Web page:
“All our civilization is aphrodisiac”, writes Bergson. It is constantly mediated and immediated by a series of anti-gravitational and metastable atmospheric enchantments. The media theorist and editor of the French journal Multitudes, Yves Citton, reminds us that we live in a world made of virtuous circles of creative self-intensifications, a volatile and spirited world “aspired by aspirations”,13 constantly uplifting itself into existence. Peter Sloterdijk has famously called “spheres” these virtuous feedback loops that generate the cultural atmosphere we live in. His Sphere trilogy (Bubbles, Globes and Foams) foregrounds the essentially climatic dimension of our being-in-the-world, paving the way for an original approach to our environmental and cultural surrounds. The trilogy reads as a differential ontology of media flows developed under the sign of the fecund foam, that is to say, under the patronage of Aphrodite (from the Greek aphros, foam). This aphrology brings us to interrogate not only the mode of procreation of gods, but also the origin of the human from the perspective of “the aerial, the suspended, the mixed and the inspired”.14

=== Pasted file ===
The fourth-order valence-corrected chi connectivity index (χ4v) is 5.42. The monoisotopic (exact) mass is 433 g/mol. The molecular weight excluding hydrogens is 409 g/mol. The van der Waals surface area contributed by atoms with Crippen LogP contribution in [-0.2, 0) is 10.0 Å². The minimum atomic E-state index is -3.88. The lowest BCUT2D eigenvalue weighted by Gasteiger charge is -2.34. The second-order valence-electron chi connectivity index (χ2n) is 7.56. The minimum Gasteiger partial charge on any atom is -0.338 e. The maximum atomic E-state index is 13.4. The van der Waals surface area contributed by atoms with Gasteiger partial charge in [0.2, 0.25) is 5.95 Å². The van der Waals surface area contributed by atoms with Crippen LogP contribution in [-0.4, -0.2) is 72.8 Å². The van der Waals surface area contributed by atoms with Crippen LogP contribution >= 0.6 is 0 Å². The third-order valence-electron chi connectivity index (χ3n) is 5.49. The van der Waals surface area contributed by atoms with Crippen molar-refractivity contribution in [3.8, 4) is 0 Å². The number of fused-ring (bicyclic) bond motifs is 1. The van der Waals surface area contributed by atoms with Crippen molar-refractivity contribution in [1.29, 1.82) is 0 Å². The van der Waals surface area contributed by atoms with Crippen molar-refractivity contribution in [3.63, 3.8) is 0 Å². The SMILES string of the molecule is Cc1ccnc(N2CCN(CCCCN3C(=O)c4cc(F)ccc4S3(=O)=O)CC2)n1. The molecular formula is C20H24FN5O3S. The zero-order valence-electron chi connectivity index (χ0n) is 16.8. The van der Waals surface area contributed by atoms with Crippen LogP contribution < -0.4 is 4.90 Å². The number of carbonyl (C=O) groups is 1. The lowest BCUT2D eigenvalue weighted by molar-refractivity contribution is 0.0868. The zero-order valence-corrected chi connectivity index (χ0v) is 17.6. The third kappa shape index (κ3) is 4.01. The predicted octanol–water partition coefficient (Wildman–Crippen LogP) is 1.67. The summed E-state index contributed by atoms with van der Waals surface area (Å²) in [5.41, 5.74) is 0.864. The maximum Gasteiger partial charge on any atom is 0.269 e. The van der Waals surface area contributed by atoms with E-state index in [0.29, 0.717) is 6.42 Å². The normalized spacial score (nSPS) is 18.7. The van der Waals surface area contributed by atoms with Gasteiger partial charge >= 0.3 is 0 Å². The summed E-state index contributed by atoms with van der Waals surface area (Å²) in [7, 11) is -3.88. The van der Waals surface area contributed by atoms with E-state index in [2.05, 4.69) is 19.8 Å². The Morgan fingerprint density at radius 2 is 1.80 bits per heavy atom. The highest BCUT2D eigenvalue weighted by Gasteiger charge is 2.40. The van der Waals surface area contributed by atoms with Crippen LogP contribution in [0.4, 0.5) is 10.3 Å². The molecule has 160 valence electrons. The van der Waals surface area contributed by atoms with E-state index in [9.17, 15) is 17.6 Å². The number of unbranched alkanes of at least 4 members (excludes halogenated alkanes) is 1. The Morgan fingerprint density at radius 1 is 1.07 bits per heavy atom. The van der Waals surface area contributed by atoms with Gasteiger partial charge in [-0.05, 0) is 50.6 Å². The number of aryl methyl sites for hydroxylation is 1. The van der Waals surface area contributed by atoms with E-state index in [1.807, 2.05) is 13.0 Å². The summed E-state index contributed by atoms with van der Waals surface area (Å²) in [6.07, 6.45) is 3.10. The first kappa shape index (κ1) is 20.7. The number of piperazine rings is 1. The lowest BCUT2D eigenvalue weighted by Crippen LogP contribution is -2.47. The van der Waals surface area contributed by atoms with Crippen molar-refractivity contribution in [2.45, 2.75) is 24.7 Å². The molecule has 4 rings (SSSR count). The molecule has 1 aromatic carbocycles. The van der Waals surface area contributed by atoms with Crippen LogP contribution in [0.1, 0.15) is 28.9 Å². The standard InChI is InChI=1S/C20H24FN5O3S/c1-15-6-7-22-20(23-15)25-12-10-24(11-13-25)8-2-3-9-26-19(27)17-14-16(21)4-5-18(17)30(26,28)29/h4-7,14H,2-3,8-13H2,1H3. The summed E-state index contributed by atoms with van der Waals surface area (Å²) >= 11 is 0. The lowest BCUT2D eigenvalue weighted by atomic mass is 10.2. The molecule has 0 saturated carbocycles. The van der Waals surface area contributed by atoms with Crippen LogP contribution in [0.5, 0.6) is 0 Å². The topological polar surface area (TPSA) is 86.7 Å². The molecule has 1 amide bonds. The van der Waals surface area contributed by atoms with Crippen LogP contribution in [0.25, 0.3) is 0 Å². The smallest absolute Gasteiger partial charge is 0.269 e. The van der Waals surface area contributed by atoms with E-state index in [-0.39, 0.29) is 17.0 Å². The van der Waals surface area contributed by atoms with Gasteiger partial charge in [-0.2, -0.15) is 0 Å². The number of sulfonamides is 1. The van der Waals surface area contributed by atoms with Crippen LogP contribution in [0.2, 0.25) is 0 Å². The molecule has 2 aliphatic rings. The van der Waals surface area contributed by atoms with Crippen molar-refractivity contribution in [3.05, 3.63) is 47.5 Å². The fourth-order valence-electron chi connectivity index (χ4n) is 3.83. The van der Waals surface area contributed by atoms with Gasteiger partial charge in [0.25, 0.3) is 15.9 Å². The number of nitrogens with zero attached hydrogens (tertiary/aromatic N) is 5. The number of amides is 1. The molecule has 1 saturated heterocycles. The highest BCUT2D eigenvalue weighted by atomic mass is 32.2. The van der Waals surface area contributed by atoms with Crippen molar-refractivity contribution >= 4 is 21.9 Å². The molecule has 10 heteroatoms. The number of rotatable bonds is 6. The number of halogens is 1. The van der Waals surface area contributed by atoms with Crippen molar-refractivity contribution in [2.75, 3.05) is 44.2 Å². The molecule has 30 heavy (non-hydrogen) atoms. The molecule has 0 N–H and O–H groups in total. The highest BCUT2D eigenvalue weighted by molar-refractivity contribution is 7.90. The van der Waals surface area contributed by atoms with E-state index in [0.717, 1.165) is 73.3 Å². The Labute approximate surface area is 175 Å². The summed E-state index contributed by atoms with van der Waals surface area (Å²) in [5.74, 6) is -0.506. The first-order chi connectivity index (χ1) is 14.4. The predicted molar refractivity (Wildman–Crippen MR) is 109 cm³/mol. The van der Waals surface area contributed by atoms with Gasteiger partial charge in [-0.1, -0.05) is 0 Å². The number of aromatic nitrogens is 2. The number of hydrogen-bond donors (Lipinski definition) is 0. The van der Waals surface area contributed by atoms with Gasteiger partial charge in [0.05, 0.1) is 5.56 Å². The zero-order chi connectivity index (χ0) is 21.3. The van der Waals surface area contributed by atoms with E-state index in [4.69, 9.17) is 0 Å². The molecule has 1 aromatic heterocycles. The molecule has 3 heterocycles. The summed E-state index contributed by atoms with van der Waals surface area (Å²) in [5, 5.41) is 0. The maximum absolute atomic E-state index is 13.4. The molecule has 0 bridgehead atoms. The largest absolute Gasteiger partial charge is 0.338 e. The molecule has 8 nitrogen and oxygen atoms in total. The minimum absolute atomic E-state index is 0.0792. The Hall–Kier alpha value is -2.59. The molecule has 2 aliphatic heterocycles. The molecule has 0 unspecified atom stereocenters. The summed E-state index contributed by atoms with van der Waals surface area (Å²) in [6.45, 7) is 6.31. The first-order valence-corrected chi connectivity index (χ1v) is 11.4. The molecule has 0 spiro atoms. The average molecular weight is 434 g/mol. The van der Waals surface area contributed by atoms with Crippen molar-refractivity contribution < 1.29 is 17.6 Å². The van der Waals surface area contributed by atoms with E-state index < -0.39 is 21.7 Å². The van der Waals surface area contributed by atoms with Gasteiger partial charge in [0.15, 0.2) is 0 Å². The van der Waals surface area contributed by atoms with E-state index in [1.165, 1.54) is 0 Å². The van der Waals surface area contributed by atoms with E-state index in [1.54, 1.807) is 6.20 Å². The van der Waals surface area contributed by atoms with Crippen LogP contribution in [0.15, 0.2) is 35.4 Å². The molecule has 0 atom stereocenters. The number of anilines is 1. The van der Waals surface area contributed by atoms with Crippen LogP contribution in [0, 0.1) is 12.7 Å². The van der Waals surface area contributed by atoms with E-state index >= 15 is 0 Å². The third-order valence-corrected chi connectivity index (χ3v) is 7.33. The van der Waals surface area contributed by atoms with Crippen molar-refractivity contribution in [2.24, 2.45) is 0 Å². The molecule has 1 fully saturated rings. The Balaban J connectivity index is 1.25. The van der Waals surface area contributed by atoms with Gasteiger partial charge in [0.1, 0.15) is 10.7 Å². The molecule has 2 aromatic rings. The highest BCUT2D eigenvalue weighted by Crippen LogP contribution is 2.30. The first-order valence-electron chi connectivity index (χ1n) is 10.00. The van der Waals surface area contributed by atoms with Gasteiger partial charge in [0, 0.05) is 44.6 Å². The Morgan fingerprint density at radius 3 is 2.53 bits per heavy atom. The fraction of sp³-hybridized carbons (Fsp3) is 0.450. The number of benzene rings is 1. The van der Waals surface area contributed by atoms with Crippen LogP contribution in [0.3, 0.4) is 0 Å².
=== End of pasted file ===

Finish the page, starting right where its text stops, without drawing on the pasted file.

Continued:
From the animation of the spheres’ perspective, the most fragile is also the most real; or what is vulnerable, the most valuable. The Spheres—and “our” little bubble-sphere in the first place—are about simultaneous processes of co-immunity and schizo-fragility, generating protective yet porous membranes as they grow. When discussing the political art of air conditioning of our symbolic spaces, Sloterdijk likes to draw our attention toward a conception of ourselves as atmosphere designers and climate guardians. Beyond what might appear as an exceedingly “light” conception of the political, what is actually hinted at here is a way of conceiving of our intimate and collective capacities to aspire and conspire as something inherently fragile that should not be taken for granted. This is about the weather within and underground—a place where strangely, the infra-individual and the macroeconomic tend to meet.15